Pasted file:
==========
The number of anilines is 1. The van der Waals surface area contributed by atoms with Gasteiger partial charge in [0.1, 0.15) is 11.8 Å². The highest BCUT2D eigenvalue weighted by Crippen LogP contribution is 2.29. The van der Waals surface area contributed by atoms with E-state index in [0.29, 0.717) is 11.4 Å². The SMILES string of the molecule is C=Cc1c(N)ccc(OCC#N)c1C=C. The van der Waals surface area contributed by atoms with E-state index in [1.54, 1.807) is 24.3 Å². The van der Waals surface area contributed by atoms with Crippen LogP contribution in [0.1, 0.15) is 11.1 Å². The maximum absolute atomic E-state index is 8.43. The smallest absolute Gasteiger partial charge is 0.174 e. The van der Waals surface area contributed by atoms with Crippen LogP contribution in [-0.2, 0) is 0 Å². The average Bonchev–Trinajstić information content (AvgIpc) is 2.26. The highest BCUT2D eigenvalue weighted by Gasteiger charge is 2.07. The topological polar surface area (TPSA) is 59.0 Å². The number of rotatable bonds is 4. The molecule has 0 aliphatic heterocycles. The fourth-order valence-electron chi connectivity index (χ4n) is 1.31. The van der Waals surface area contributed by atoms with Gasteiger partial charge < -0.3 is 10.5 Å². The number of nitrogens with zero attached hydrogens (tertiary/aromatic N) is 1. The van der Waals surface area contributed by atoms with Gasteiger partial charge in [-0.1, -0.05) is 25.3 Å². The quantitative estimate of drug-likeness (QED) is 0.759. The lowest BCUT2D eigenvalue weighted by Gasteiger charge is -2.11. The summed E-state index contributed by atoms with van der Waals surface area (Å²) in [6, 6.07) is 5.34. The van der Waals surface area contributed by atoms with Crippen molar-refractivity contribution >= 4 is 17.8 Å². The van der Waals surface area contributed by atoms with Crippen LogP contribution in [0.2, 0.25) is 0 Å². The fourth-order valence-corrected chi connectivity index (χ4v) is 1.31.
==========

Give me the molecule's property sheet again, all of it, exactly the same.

The number of anilines is 1. The van der Waals surface area contributed by atoms with Gasteiger partial charge in [0.1, 0.15) is 11.8 Å². The highest BCUT2D eigenvalue weighted by Crippen LogP contribution is 2.29. The van der Waals surface area contributed by atoms with E-state index in [0.29, 0.717) is 11.4 Å². The SMILES string of the molecule is C=Cc1c(N)ccc(OCC#N)c1C=C. The van der Waals surface area contributed by atoms with E-state index in [1.54, 1.807) is 24.3 Å². The van der Waals surface area contributed by atoms with Crippen LogP contribution in [0.1, 0.15) is 11.1 Å². The maximum absolute atomic E-state index is 8.43. The smallest absolute Gasteiger partial charge is 0.174 e. The van der Waals surface area contributed by atoms with Crippen LogP contribution in [-0.2, 0) is 0 Å². The average Bonchev–Trinajstić information content (AvgIpc) is 2.26. The highest BCUT2D eigenvalue weighted by Gasteiger charge is 2.07. The topological polar surface area (TPSA) is 59.0 Å². The number of rotatable bonds is 4. The molecule has 0 aliphatic heterocycles. The fourth-order valence-electron chi connectivity index (χ4n) is 1.31. The van der Waals surface area contributed by atoms with Gasteiger partial charge < -0.3 is 10.5 Å². The number of nitrogens with zero attached hydrogens (tertiary/aromatic N) is 1. The van der Waals surface area contributed by atoms with Gasteiger partial charge in [-0.1, -0.05) is 25.3 Å². The quantitative estimate of drug-likeness (QED) is 0.759. The lowest BCUT2D eigenvalue weighted by Gasteiger charge is -2.11. The summed E-state index contributed by atoms with van der Waals surface area (Å²) in [6, 6.07) is 5.34. The van der Waals surface area contributed by atoms with Crippen molar-refractivity contribution >= 4 is 17.8 Å². The van der Waals surface area contributed by atoms with Crippen LogP contribution in [0.2, 0.25) is 0 Å². The fourth-order valence-corrected chi connectivity index (χ4v) is 1.31.